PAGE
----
India's probable batting lineup in 2019 World Cup vs batting lineup in 2011 World Cup: A comparative analysis
With the ICC World Cup 2019 just a few months away, every cricket fan is keen to know how their team is shaping up. The Indian team management is also trying to finalize the best possible team combination for the mega event, which will begin in England from 30th May 2019.
The Indian ODI team has been the most consistent team in the world over the last couple of years. As a result of their consistent performances in both home and overseas conditions, they are presently ranked number one in the ICC ODI Cricket Rankings.
As India will be going into the World Cup as the No. 1 team in the world, they will obviously be among the favourites to win the tournament. All the Indian fans will be hoping that India win the coveted trophy once again, after an eight-year gap.
Like the 2011 World Cup winning team, this present Indian team also comprises of some of the biggest stars of modern day cricket like Virat Kohli, MS Dhoni and Rohit Sharma.
Here, we try to draw a comparison between the batting lineup of the present ODI team and the one that won the 2011 World Cup. Although it is very difficult to compare teams of different generations, what we have tried in this article is to find out how the present team's batting lineup stacks up in comparison to the previous World Cup winning team.
2011: Sachin Tendulkar and Virender Sehwag
2019: Rohit Sharma and Shikhar Dhawan
In the 2011 edition, India had one of the greatest opening pairs of all time. The master blaster Sachin Tendulkar and the devastating Virender Sehwag were a nightmare for the opposition teams.
Their match-winning contributions in important matches like the semifinals against Pakistan and the group matches against South Africa, England and Bangladesh were instrumental behind India's success in the tournament.
Like their predecessors, the present opening pair of Rohit Sharma and Shikhar Dhawan are also the best in the world. Their tremendous success as an opening pair has been instrumental behind India's ODI success of recent years.
If they can continue their good form, they could have a huge impact in the upcoming World Cup.
No. 3 position
2011: Gautam Gambhir
2019: Virat Kohli
The No. 3 batting position is one of the most important batting positions in an ODI game. In 2011, Gautam Gambhir played very well in that slot. He was very consistent throughout the tournament and played one of the most important knocks in the final, which ensured that India did not falter at the final hurdle.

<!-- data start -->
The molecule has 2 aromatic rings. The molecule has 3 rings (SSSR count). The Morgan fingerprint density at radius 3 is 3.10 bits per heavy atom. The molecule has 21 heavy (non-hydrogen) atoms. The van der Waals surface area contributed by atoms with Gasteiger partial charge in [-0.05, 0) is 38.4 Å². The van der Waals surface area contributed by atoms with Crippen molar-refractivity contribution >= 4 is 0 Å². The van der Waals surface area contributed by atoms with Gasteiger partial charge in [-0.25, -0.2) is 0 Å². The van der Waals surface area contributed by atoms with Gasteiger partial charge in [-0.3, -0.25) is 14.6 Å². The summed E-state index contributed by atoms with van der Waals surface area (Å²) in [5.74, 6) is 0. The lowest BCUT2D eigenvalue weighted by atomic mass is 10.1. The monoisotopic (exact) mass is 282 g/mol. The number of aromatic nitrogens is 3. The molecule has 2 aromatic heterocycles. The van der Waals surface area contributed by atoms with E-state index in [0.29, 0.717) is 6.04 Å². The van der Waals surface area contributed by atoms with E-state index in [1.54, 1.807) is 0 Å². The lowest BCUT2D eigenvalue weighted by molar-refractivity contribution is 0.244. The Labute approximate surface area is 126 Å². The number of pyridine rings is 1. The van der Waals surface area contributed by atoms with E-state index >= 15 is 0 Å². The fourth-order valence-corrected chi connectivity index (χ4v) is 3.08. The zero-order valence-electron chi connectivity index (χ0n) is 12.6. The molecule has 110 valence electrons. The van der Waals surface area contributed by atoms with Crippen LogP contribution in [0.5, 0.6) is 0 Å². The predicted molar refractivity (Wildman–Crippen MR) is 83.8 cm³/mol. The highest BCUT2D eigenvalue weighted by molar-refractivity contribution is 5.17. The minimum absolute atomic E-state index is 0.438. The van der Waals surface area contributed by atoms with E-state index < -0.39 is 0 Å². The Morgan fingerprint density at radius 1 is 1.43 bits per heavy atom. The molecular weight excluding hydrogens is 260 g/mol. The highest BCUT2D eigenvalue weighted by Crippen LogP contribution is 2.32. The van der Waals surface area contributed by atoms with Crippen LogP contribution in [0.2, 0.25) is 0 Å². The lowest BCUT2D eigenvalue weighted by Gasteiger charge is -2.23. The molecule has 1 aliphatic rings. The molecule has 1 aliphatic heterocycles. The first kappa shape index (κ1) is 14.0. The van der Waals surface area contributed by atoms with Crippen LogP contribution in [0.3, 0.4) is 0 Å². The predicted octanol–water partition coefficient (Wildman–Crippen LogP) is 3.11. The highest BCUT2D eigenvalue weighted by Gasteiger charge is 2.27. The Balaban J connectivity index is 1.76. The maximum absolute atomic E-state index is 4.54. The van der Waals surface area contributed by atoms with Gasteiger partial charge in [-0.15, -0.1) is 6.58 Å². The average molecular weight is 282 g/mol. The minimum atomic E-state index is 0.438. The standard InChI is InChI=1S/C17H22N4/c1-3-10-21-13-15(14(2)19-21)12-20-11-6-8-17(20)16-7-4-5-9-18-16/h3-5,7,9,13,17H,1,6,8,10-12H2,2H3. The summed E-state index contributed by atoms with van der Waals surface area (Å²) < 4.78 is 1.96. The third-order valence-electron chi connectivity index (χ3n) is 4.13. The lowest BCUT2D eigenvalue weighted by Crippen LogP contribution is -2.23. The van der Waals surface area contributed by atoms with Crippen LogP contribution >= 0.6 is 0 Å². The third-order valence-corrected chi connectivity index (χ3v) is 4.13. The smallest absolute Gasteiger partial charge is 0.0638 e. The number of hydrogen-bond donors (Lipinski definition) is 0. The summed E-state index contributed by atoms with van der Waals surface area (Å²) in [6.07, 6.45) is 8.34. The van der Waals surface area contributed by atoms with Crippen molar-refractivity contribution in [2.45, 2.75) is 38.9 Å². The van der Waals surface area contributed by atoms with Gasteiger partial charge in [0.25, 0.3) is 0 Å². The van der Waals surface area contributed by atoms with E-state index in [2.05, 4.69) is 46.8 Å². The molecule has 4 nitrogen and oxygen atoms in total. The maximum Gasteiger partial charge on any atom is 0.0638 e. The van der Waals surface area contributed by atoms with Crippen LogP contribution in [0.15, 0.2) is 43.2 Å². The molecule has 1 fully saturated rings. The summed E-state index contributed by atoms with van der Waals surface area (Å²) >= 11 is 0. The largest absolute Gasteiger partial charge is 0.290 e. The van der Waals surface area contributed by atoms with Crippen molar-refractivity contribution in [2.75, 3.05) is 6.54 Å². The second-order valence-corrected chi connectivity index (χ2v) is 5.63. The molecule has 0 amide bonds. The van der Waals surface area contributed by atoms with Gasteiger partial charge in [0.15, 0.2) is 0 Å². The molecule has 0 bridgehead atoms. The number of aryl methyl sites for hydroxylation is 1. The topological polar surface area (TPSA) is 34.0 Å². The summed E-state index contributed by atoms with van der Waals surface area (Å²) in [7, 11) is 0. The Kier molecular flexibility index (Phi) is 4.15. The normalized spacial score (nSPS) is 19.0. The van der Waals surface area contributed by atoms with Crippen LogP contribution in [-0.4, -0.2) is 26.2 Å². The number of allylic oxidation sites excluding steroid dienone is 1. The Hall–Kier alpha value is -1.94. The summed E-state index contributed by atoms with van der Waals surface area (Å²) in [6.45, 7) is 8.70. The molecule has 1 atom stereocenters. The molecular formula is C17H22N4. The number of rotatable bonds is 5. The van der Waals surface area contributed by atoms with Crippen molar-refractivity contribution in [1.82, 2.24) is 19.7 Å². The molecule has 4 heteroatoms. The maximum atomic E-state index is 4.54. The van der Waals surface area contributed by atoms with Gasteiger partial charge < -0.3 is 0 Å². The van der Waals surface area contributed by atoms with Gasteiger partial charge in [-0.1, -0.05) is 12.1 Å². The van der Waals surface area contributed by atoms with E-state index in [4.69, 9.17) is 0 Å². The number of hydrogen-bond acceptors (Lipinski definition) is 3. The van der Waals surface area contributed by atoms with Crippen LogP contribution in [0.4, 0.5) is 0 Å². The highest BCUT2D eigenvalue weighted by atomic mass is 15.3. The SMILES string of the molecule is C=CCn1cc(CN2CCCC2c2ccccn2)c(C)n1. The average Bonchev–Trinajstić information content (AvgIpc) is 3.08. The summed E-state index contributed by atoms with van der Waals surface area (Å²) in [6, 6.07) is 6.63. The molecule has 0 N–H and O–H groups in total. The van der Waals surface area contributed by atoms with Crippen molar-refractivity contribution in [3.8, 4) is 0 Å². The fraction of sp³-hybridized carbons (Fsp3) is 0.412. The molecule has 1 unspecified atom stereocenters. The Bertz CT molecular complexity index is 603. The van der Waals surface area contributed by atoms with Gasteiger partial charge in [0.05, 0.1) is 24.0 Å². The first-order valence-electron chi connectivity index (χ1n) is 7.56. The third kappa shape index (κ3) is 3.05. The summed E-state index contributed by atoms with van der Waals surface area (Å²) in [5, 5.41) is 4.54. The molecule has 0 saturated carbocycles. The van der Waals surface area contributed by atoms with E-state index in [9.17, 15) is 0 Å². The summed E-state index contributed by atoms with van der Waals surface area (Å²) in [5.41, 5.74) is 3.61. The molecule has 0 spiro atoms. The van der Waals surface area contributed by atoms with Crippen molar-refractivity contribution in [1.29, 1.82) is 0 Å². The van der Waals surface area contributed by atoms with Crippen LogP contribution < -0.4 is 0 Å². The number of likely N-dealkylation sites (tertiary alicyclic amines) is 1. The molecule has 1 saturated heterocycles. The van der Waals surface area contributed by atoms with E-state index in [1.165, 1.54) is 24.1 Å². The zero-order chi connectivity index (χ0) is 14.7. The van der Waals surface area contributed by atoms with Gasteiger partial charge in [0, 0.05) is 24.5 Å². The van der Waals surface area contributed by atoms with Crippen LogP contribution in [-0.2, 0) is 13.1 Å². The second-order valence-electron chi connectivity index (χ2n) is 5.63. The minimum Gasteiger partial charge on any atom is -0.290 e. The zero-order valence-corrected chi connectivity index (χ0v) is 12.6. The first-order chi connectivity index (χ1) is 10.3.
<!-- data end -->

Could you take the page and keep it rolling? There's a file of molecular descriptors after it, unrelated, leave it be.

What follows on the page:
In 2019, this spot will belong to Virat Kohli, arguably the greatest match winner in the history of ODI cricket. If Kohli plays well, then he might end up breaking all the batting records in the World Cup and carry the Indian team to its 3rd World Cup victory. He will most probably be the biggest impact player for India in this edition of the World Cup.
2011: Virat Kohli, Yuvraj Singh, MS Dhoni and Suresh Raina
2019: Ambati Rayadu, MS Dhoni, Dinesh Karthik / Rishabh Pant, Kedar Jadhav
The biggest strength of the 2011 team was that it had a middle order, which any ODI team would dream of having. It had a perfect mixture of youth and experience, with all the 4 middle order players having the capability of winning matches on their own.
It was this excellent middle order that bailed India out of trouble in the quarterfinals against the mighty Australians and in the finals against the Sri Lankans.
In 2011, Dhoni and Yuvraj were among the very best in the world. Virat Kohli was a rising star and Suresh Raina was the ideal batsman at No. 7 who could score quickly and also finish games.
Contrary to the 2011 team's middle order, this present team's middle order is its weakest link. Although Ambati Rayadu, Kedar Jadhav and Rishabh Pant are good ODI players, they are nowhere close to what Yuvraj, Raina and Kohli were in 2011. The Dhoni of 2011 was also a far better ODI player than what he is now, eight years down the line.
It follows that this middle order will be India's biggest worry going into the World Cup, as they have struggled to score quickly and finish games in long run chases in recent times.